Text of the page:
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How Apple learned automation in assembly just isn't there yet, and more tech news
Your tech news digest, by way of the DGiT Daily tech newsletter, for Friday, June 5.
1. Apple, Hon Hai Technology Group (Foxconn), and the robots
There’s an interesting report and insight from The Information about how Apple learned automation in final assembly can’t match human skill. (The Information is great but has a pretty tight paywall, and Apple Insider has alternative coverage of it here.)
- The story goes that Apple and its assembler partner Hon Hai Technology Group (Foxconn), headed up by Terry Gou, reportedly told Apple, in 2012, that his firm’s assembly lines would contain one million robots within two years.
- By 2019, Hon Hai Technology Group (Foxconn) was “using just 100,000 robots across all of its manufacturing,” including Apple, and all its assembly and production lines.
- The Information’s reporting comes from David Bourne, who worked with Hon Hai Technology Group (Foxconn).
- Interestingly, Apple launched its own secret robotics lab in 2012 to attempt to develop its own automation techniques in assembly, but disbanded it in 2018, with some techniques and developments used by other areas of Apple
The biggest failure was the first MacBook, in 2015:
- “Millions of dollars [were] spent automating production of what would become the MacBook in 2015.”
- “The attempt to automate the production of the MacBook went beyond a test department in Cupertino. The equipment was installed in a factory in China, and it was intended to assemble the screen, the keyboard, and the trackpad into the MacBook’s casing.
- “Reportedly, though, there were problems with even the conveyor belt that moved parts along the line. It was erratic, it was sometimes slow, but the greatest issue was that parts along the line kept breaking down.”
- “Typical problems that arose include how Apple’s use of glue required precision the machinery couldn’t reliably match. And the tiny screws needed required the automation to correctly pick and position them but that same automation couldn’t detect problems the way a human hand could.”
- In essence, these tasks can probably be automated with huge amounts of R&D. It’s just that well-trained, instinctive humans are still cheaper than fixing edge cases.
- It’s hardly just Apple: Boeing abandoned its robot welders, and Tesla switched from problematic automated assembly to humans, too.
- These are not great failures, just the nature of what takes time and effort to automate.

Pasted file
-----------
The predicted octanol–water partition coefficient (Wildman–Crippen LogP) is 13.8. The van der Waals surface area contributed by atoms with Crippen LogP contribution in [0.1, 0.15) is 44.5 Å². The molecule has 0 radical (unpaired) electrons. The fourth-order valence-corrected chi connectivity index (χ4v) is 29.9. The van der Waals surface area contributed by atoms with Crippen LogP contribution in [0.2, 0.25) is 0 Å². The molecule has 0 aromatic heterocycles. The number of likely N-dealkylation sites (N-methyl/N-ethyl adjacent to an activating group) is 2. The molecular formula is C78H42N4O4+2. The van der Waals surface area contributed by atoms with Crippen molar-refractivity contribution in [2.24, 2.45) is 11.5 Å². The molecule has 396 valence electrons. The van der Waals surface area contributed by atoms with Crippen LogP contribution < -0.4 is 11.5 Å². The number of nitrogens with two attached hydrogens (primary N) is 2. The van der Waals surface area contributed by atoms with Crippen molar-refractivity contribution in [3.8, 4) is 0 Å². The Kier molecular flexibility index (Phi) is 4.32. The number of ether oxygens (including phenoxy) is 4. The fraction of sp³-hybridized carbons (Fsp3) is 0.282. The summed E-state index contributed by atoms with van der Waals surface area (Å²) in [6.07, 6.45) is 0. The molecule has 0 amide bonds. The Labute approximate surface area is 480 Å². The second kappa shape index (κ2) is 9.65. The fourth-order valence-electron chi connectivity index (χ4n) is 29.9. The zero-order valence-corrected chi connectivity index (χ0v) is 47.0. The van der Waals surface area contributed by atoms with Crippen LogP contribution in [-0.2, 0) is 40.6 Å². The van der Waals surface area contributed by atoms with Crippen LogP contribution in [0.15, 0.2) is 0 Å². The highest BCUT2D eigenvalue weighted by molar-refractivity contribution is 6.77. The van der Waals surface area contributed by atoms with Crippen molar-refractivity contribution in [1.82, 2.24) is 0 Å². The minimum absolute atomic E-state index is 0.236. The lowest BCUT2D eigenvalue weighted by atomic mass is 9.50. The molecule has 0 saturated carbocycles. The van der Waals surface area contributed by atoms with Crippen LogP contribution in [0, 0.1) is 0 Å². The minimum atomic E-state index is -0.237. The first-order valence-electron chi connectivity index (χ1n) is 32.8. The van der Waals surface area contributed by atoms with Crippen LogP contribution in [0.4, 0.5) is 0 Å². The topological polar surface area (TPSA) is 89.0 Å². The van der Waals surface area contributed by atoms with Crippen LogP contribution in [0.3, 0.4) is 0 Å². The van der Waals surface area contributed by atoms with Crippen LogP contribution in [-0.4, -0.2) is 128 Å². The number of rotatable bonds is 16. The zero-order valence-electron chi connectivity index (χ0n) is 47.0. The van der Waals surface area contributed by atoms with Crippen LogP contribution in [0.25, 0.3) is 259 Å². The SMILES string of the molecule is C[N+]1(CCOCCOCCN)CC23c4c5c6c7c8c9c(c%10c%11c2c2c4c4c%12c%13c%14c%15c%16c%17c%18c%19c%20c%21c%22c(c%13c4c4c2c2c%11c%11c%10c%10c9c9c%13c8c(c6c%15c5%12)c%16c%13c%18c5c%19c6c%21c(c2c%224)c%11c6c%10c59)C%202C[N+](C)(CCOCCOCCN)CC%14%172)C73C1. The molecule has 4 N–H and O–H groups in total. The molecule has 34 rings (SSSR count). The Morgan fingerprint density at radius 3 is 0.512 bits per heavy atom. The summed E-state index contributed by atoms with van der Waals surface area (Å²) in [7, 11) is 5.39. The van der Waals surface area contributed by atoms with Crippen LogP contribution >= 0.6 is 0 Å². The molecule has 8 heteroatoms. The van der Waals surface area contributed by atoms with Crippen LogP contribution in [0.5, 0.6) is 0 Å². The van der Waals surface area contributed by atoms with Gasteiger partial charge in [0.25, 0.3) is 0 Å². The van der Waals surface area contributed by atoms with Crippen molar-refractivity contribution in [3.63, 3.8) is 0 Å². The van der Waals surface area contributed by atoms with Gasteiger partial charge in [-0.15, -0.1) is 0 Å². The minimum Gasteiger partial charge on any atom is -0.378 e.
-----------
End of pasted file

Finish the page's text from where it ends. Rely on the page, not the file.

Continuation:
- Robotics is becoming more and more advanced, but the best solution is to built a factory to produce one thing for a long time, like in food. Changing assembly lines, where the iPhone is updated twice annually, or more often, adds another layer of cost to an automated assembly line which must also change.
- It still feels inevitable, but the time to full-scale robotic manufacturing looks vastly further away than what it appears, even as small, progressive improvements are made.
2. Rumor: In-display cameras will finally be real on next-generation Snapdragon 875 phones (Android Authority).
3. Worst to best: The Samsung Galaxy S series, ranked (Android Authority).
4. Staff Picks: 12 things Kris uses every day, from the FlexiSpot E5 standing desk to the Secret Lab Omega chair (Android Authority).
5. Save $400 on a Dell XPS 15, and more of the best Dell laptop deals (Android Authority).
6. Unannounced Sony WH-1000XM4 headphones leak, detailing new features (Android Authority).
7. MKBHD: Reflecting on the color of my skin (YouTube).
8. Call of Duty games now display a Black Lives Matter message (Engadget).
9. The world’s livestream queen can sell anything: Bigger than “Sunday Night Football,” China’s star saleswoman Viya rules a $60 billion world of live discount online shopping. Fun read! (Bloomberg).
10. A study of 5,000 crashes finds autonomous vehicles might prevent about a third of vehicle accidents, including drunk or sleepy drivers, but not much more, like wrong-place-at-wrong-time accidents. Critiques of the study said even that number was too high, while industry groups argued more like two-thirds of crashes could be prevented (The Next Web).
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